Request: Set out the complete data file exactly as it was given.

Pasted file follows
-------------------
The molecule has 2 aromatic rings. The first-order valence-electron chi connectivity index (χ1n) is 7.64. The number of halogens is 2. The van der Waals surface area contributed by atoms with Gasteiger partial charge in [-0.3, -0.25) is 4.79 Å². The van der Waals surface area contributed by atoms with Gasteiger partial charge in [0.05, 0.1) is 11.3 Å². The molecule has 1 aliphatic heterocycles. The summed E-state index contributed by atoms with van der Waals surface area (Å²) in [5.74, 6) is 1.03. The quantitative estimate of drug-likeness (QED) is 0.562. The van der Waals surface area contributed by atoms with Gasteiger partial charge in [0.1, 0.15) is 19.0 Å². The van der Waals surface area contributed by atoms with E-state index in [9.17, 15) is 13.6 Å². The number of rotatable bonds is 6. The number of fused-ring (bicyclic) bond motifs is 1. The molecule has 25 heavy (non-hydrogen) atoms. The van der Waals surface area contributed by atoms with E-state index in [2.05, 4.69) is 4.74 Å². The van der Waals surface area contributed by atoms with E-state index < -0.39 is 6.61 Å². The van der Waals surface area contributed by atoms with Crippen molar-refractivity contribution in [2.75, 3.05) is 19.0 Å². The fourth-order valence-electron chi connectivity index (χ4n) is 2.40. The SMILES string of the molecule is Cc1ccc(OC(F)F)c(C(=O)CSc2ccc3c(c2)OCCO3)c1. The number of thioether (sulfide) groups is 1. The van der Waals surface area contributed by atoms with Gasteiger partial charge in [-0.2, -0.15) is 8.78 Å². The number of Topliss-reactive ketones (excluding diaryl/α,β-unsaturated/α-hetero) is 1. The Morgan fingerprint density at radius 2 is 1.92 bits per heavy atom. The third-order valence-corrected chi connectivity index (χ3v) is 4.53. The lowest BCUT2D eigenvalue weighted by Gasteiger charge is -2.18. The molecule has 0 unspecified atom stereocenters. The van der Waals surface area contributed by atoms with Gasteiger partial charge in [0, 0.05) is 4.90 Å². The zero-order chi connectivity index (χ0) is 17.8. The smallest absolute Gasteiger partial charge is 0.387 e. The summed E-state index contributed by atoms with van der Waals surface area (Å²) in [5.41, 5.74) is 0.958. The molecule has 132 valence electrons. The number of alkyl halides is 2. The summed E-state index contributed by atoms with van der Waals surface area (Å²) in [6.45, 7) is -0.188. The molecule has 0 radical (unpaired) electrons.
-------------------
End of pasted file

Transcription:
The molecule has 2 aromatic rings. The first-order valence-electron chi connectivity index (χ1n) is 7.64. The number of halogens is 2. The van der Waals surface area contributed by atoms with Gasteiger partial charge in [-0.3, -0.25) is 4.79 Å². The van der Waals surface area contributed by atoms with Gasteiger partial charge in [0.05, 0.1) is 11.3 Å². The molecule has 1 aliphatic heterocycles. The summed E-state index contributed by atoms with van der Waals surface area (Å²) in [5.74, 6) is 1.03. The quantitative estimate of drug-likeness (QED) is 0.562. The van der Waals surface area contributed by atoms with Gasteiger partial charge in [0.1, 0.15) is 19.0 Å². The van der Waals surface area contributed by atoms with E-state index in [9.17, 15) is 13.6 Å². The number of rotatable bonds is 6. The number of fused-ring (bicyclic) bond motifs is 1. The molecule has 25 heavy (non-hydrogen) atoms. The van der Waals surface area contributed by atoms with E-state index in [2.05, 4.69) is 4.74 Å². The van der Waals surface area contributed by atoms with E-state index < -0.39 is 6.61 Å². The van der Waals surface area contributed by atoms with Crippen molar-refractivity contribution in [2.75, 3.05) is 19.0 Å². The fourth-order valence-electron chi connectivity index (χ4n) is 2.40. The SMILES string of the molecule is Cc1ccc(OC(F)F)c(C(=O)CSc2ccc3c(c2)OCCO3)c1. The number of thioether (sulfide) groups is 1. The van der Waals surface area contributed by atoms with Gasteiger partial charge in [-0.2, -0.15) is 8.78 Å². The number of Topliss-reactive ketones (excluding diaryl/α,β-unsaturated/α-hetero) is 1. The Morgan fingerprint density at radius 2 is 1.92 bits per heavy atom. The third-order valence-corrected chi connectivity index (χ3v) is 4.53. The lowest BCUT2D eigenvalue weighted by Gasteiger charge is -2.18. The molecule has 0 unspecified atom stereocenters. The van der Waals surface area contributed by atoms with Gasteiger partial charge in [0, 0.05) is 4.90 Å². The zero-order chi connectivity index (χ0) is 17.8. The smallest absolute Gasteiger partial charge is 0.387 e. The summed E-state index contributed by atoms with van der Waals surface area (Å²) in [5.41, 5.74) is 0.958. The molecule has 132 valence electrons. The number of alkyl halides is 2. The summed E-state index contributed by atoms with van der Waals surface area (Å²) in [6.45, 7) is -0.188. The molecule has 0 radical (unpaired) electrons.